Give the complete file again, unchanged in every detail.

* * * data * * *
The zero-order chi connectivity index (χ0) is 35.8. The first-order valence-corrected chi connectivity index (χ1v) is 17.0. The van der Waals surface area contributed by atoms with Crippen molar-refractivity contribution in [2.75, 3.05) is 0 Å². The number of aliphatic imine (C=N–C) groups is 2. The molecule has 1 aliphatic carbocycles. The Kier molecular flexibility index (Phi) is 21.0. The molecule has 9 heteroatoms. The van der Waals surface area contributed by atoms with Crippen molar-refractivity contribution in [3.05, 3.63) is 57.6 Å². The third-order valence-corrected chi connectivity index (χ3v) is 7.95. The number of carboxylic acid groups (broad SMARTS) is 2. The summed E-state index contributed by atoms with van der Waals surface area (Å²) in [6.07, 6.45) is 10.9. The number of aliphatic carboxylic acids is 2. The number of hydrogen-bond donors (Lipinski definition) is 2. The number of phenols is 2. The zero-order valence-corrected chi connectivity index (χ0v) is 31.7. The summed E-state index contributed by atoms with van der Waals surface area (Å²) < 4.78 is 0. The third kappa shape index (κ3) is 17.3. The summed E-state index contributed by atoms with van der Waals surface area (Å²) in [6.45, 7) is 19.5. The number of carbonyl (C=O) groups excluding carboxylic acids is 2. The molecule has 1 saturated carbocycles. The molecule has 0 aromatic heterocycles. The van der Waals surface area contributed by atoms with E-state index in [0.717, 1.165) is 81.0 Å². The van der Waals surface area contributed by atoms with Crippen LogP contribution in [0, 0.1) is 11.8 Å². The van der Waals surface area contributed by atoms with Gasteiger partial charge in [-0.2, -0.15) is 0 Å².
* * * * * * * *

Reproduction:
The zero-order chi connectivity index (χ0) is 35.8. The first-order valence-corrected chi connectivity index (χ1v) is 17.0. The van der Waals surface area contributed by atoms with Crippen molar-refractivity contribution in [2.75, 3.05) is 0 Å². The number of aliphatic imine (C=N–C) groups is 2. The molecule has 1 aliphatic carbocycles. The Kier molecular flexibility index (Phi) is 21.0. The molecule has 9 heteroatoms. The van der Waals surface area contributed by atoms with Crippen molar-refractivity contribution in [3.05, 3.63) is 57.6 Å². The third-order valence-corrected chi connectivity index (χ3v) is 7.95. The number of carboxylic acid groups (broad SMARTS) is 2. The summed E-state index contributed by atoms with van der Waals surface area (Å²) in [6.07, 6.45) is 10.9. The number of aliphatic carboxylic acids is 2. The number of hydrogen-bond donors (Lipinski definition) is 2. The number of phenols is 2. The zero-order valence-corrected chi connectivity index (χ0v) is 31.7. The summed E-state index contributed by atoms with van der Waals surface area (Å²) < 4.78 is 0. The third kappa shape index (κ3) is 17.3. The summed E-state index contributed by atoms with van der Waals surface area (Å²) in [6.45, 7) is 19.5. The number of carbonyl (C=O) groups excluding carboxylic acids is 2. The molecule has 1 saturated carbocycles. The molecule has 0 aromatic heterocycles. The van der Waals surface area contributed by atoms with E-state index in [0.717, 1.165) is 81.0 Å². The van der Waals surface area contributed by atoms with Crippen LogP contribution in [0, 0.1) is 11.8 Å². The van der Waals surface area contributed by atoms with Gasteiger partial charge in [-0.2, -0.15) is 0 Å².